As a leader, the first practical thing you can do to ignite innovation is to challenge your own ways of thinking and evolve your team’s composition.

That starts by being aware of your own style and then learning to spot and embrace the different perspectives and preferences of others. It means actively identifying, recruiting, enabling (more of this in a minute) and promoting the cognitively diverse.

2. From having difference to behaving differently

Convening a neurologically diverse team is a great first step but thereafter it’s a leader’s own behaviour that determines whether that team’s potential is realised.

The only way to get a different outcome is to start asking a different question – or indeed any question.

The second practical thing you can do as a leader to inspire change and ignite innovation is to shift your behaviour to signal you are no longer the one your team comes to for all the answers. Instead, you need to show yourself to be a curious and continuous learner. One who can skillfully convene the right people but, most critically, can invite and ask questions that challenge the status quo, drive change and enhance innovation.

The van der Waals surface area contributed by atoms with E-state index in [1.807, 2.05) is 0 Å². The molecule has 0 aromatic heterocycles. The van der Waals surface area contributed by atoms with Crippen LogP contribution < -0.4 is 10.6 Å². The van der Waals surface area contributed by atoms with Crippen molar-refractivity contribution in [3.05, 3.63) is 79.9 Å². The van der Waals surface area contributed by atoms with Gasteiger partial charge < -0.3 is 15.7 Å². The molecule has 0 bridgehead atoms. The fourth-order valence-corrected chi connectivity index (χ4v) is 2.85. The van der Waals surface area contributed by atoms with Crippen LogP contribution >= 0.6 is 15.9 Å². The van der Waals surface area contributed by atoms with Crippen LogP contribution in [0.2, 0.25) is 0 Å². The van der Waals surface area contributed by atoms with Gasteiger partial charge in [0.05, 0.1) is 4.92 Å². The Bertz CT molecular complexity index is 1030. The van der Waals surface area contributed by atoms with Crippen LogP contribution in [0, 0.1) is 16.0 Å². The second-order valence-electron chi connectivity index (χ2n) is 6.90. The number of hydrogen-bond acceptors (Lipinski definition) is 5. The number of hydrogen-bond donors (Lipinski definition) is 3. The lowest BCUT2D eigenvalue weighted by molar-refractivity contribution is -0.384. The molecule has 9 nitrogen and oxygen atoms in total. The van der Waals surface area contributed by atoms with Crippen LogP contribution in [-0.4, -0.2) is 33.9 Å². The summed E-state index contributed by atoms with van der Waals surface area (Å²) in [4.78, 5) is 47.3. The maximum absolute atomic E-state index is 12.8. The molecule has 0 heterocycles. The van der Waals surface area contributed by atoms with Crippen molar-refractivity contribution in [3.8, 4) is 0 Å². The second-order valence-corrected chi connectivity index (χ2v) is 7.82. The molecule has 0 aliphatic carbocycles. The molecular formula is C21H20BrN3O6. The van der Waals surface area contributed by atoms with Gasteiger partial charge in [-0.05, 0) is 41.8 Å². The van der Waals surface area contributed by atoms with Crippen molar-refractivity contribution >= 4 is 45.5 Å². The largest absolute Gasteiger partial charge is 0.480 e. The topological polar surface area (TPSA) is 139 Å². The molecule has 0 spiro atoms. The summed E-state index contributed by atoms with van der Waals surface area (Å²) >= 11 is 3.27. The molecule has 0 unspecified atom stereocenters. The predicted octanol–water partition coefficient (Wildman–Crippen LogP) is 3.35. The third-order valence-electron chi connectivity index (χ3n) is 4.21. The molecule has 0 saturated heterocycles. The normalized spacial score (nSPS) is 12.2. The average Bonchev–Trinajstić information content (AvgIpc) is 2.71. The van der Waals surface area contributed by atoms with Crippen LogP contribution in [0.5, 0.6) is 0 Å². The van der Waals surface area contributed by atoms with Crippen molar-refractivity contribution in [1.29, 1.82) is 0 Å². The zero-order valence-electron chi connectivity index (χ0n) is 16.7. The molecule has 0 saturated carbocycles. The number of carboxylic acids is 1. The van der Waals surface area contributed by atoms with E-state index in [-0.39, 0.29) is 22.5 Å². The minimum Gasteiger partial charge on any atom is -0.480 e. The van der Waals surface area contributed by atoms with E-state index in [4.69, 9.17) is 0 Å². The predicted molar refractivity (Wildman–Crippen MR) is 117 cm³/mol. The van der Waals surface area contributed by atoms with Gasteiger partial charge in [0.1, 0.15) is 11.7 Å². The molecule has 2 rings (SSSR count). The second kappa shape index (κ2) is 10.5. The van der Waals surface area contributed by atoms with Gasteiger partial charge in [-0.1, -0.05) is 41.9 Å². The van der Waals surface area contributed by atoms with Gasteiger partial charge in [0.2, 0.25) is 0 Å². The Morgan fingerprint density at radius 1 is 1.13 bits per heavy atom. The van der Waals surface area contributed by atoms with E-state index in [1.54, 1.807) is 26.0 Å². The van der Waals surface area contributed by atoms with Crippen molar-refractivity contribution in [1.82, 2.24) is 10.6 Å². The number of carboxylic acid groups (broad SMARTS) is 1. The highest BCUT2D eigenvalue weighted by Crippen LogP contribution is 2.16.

We’d liken it to transitioning from being a star soloist in an orchestra to becoming a conductor. The conductor’s success is purely performance based but their lone voice isn’t heard. It is, however, expressed and amplified through the music created by the contributions of many. A conductor, convenes musicians, sets the direction and the tone, but, most importantly, they listen and hold the space for each instrument to make its contribution and be heard.

Having convened the right talent, leaders need to behave differently – enhancing their questioning and listening capabilities, signaling they are curious, that they don’t hold all the answers and are open to learning new things. This subtle shift can level hierarchies to help each team member re-evaluate what is needed and wanted of them.

These days, it really is okay for leaders to acknowledge that they aren’t super-human ‘answer machines’ – the Covid era has accelerated the acceptance of vulnerability. Your team will be delighted to step up, to be genuinely listened to, and thrilled that their ideas can make a difference.

3. From working ways to ways that work

Overcoming the logistics of collective problem solving though is no mean feat. Leaders must convene, connect and communicate with their people by creating a physical and virtual working environment that gets the best from cognitively diverse and frequently dispersed teams. Yet all too often our established and inflexible ways of working don’t enable that.